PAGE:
Since 2015 I have had only a few strikes. The last was on Tennosui due to rat tail bloom that I didn’t notice until I saw the strike. We are almost completely post bloom now with the next warm temperature due next weekend. But the humidity will not be very high.


Thanks for providing some excellent information and interesting observations @mayhaw9999.

Very interesting read, full of useful information. I was considering getting Beurre Clairgeau, but after reading the observations I now think I’ll pass. Thank you.

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I have suspected that insects spread fungal diseases in pomegranates and in pears, last year wherever they bit the leaves, many of the bite holes turned black, and then the leaves turned black right after. This happened in both pomegranate and pear at the same exact time making me wonder if it was the same exact disease infecting both of them. Strange how confusing nature can be.

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Greetings: What is "rat tail bloom? This is the first I’ve heard that term. Is it what Southern Bartlett does every year where it sends up long shoots from a bloom cluster and blooms again from that shoot? That’s a fire blight resistant enough variety to grow here in SE Georgia and most other places in the Deep South, but that habit makes it a good pollinizer for mid season bloomers along with the early season bloomers that bloom with its primary bloom.

Last year was a bad year for fire blight for me, not that I lost any trees. However, Goldenboy repeatedly got strikes in the spring and early summer. It was an even worse year for leaf spot. My Baldwine Pear suffered greatly with that. Here are the conditions reeked havoc with my pears generally last year. We had an insanely warm and wet winter. The warmth actually saved the plums from what came next because they did not get their chilling hours in until the cool spring, so they all bloomed late enough to miss most of the damage. The early blooming pears started blooming in late January. While blooming they got a damaging frost that would not have destroyed the crop were it not for the 3 weeks or so of weather in the high 30s at night and 50s in the daytime. This was when all the plum trees got their chilling hours. This delayed the mid season bloomers to well in March so they bloomed fine, but it was still cool and wet. Then we were hit with a hot and dry but very humid April and May. Then we were hit with an insanely wet June, July and August where it was very hot but rained every other day. I had to check Goldenboy, LeConte, and Tennessee every day through that and cut fireblight off. I also sprayed constantly with liquid copper. In that June and July rain is when the leaf spot hit with a vengeance. All the mid and late season bloomers that were mature enough made good enough crops. But it was a constant fight with disease that season. And the early bloomers which are my biggest trees and heaviest yielders were a total loss. Southern Bartlett was the only one that made a few pears but only on account of that habit of having a second smaller bloom. Last year was a pretty good year for plums, but I had a fight with splitting and brownrot on some of late ripening ones because of the near constant rain in June. In Georgia its generally best for plums to ripen in May and early June before the summer monsoons hit. Monsoons don’t seem to affect pear ripening as much, but they do invite leaf spot when they are constant. Nearly hundred year old pear trees that I know about suffered mightily with it last year. So far this year has been disease free.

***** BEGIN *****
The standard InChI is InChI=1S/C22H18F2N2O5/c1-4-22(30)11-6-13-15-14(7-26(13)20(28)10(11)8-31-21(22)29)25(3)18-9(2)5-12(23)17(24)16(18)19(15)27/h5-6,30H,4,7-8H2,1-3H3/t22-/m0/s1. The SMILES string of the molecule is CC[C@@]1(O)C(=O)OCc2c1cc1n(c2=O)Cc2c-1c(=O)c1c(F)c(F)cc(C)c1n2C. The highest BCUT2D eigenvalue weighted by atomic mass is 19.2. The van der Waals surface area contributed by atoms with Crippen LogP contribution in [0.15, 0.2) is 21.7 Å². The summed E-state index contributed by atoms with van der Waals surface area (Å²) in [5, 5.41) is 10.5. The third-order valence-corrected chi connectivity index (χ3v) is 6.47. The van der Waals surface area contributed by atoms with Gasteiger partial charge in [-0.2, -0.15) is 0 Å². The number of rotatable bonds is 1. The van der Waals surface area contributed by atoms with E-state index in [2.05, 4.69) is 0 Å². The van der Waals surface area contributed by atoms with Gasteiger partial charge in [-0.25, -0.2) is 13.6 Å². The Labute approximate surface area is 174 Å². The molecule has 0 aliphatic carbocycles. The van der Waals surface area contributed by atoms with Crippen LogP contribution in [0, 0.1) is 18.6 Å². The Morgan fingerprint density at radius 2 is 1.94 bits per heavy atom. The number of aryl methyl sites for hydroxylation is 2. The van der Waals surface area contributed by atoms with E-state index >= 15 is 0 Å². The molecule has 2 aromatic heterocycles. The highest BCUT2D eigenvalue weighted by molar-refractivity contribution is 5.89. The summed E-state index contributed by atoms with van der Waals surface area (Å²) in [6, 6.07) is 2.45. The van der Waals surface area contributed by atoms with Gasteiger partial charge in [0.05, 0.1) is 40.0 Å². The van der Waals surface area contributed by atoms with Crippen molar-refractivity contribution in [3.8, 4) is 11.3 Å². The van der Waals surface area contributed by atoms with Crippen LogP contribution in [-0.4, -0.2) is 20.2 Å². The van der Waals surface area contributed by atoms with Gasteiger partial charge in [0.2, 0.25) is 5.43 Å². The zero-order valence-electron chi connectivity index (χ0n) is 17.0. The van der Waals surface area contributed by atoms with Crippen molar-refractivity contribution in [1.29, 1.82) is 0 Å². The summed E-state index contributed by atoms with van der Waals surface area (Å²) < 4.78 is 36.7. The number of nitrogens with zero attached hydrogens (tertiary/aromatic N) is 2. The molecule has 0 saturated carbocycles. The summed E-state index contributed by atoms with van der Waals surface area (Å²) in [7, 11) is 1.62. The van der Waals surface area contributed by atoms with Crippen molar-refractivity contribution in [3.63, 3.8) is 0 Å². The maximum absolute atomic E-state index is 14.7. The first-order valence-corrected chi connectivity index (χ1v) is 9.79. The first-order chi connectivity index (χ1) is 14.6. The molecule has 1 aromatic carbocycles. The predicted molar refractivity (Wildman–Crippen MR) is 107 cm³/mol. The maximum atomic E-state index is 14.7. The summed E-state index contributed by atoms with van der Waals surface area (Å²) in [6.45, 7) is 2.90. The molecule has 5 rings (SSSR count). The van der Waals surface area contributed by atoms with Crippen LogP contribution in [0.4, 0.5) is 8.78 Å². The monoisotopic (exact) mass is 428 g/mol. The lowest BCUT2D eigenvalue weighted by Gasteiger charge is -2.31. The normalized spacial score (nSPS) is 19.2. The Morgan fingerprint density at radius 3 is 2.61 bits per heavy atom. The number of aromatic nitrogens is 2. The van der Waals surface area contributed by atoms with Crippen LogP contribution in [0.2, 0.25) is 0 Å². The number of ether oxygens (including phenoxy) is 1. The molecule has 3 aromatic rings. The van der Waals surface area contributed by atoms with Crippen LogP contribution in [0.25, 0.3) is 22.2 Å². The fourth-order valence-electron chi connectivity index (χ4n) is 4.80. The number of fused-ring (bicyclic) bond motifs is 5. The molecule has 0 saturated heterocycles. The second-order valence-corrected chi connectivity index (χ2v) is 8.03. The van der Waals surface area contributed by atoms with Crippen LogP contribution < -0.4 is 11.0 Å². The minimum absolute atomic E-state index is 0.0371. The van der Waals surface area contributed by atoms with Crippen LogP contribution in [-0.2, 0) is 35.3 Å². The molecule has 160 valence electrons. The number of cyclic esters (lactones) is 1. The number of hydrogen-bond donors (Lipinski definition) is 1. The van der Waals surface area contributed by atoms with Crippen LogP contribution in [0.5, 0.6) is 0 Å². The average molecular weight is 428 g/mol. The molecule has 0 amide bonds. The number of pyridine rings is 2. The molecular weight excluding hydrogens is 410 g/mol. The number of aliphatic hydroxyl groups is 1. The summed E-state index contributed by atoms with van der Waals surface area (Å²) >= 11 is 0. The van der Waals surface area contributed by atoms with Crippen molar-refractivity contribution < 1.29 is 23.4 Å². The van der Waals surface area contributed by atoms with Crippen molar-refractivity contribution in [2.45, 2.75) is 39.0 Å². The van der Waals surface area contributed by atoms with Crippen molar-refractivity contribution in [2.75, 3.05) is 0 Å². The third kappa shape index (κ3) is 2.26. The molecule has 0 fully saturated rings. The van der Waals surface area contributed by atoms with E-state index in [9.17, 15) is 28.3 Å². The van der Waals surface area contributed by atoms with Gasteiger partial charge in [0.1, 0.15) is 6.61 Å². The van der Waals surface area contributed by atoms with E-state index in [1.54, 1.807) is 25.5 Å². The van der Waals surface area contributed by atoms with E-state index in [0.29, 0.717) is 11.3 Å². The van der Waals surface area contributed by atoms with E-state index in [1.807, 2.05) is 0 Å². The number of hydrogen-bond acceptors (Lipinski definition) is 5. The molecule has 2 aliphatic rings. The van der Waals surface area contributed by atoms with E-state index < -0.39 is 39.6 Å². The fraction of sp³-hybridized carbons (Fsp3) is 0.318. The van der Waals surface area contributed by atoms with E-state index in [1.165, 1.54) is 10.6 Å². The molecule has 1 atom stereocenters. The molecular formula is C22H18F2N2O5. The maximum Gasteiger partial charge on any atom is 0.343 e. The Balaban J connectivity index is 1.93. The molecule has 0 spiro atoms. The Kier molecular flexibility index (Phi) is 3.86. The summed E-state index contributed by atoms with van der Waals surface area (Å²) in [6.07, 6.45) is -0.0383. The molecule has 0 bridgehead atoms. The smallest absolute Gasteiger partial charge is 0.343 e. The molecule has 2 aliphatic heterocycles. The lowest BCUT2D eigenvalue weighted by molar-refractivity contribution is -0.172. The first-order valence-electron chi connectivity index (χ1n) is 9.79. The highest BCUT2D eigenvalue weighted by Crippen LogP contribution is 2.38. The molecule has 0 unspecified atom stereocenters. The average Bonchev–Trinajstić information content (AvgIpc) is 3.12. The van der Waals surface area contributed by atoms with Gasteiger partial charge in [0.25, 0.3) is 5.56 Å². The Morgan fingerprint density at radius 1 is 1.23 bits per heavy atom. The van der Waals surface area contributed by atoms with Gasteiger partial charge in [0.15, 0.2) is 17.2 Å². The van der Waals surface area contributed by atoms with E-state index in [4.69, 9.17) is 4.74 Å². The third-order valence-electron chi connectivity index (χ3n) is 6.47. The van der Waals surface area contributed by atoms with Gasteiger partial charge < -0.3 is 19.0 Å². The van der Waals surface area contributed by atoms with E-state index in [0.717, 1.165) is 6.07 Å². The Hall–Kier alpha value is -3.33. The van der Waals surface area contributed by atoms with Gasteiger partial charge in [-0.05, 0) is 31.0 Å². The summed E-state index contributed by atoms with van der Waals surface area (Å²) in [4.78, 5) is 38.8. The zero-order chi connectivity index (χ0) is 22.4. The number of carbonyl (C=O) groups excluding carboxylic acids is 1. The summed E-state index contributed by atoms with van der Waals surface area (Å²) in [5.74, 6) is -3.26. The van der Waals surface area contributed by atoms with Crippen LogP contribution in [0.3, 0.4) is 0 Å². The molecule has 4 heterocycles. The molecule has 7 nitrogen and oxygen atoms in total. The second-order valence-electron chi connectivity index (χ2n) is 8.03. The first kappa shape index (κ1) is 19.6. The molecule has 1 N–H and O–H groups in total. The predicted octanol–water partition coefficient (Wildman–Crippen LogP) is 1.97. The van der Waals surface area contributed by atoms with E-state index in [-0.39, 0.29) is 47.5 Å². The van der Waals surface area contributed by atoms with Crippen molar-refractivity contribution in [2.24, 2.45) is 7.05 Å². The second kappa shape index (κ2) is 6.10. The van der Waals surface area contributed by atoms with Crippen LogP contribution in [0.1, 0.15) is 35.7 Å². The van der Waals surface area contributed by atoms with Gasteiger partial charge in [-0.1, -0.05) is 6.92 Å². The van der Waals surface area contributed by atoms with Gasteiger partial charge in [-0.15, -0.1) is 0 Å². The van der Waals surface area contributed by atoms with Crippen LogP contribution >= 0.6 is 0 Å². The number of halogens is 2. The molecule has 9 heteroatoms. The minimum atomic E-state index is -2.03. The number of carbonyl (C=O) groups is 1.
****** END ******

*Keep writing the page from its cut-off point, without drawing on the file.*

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Rat tail bloom is just a late season bloom. That would be like a pear blooming in August.

Ah, that explains it. All low chilling varieties do that. Tennessee and Goldenboy are the worst when it comes to that. Also all the pears bloom every time a tropical storm passes through the area without fail. If we get multiple tropical storms or near misses in a summer and fall, the pears will send out a flush of flowers after each and every one. They also always bloom in October and November between cool snaps. We often don’t get cool enough weather to send them into full dormancy until after Thanksgiving and sometimes not until Christmas. But the low chillers will bloom after every period of cool weather followed by warmer weather until they are forced into full dormancy. So far I have not had any FB damage on Tennossui, but this is it’s first year blooming. (By the way, what do you think of it’s fruit quality if I may ask? Is it more European pear like or Asian pear like? I hear conflicting reports.) It’s seed parent, Tennessee, is the worst for nearly blooming out in the fall, so it won’t surprise me at all if Tennossui inherits that tendency. I attempted a Shinko a few years back, and it completely bloomed out every fall and would not bloom in spring at all due to South Georgia’s tendency to have long hot Indian summers following a cool snap in October. I’m attempting Shinko again because I need a reliable pollinizer for Korean Giant. Hopefully it does not bloom out in fall every season like the one I pulled out did. Thanks

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Here is a photo of rat tail bloom as it occurred last year on one of my pears. I cut it out as soon as I saw it and no fireblight happened. As you know, fireblight really likes to enter the tree through blossoms but it can infect the tree in other ways - injury to bark and leaves by hail, insects, sapsucker drills, and probably many others. But blossoms are the easiest. A couple of years ago I had a strike on my Tennosui tree from rat tail bloom that I didn’t notice. I lost a big limb but the tree survived. For me, in my area, Tennosui is a spitter! I have topworked the tree to other varieties. My good friend Ethan Natelson sent me the scions as it is a very excellent pear in Houston, TX. I think we don;t have enough heat here.

Rat tail Bloom _001RS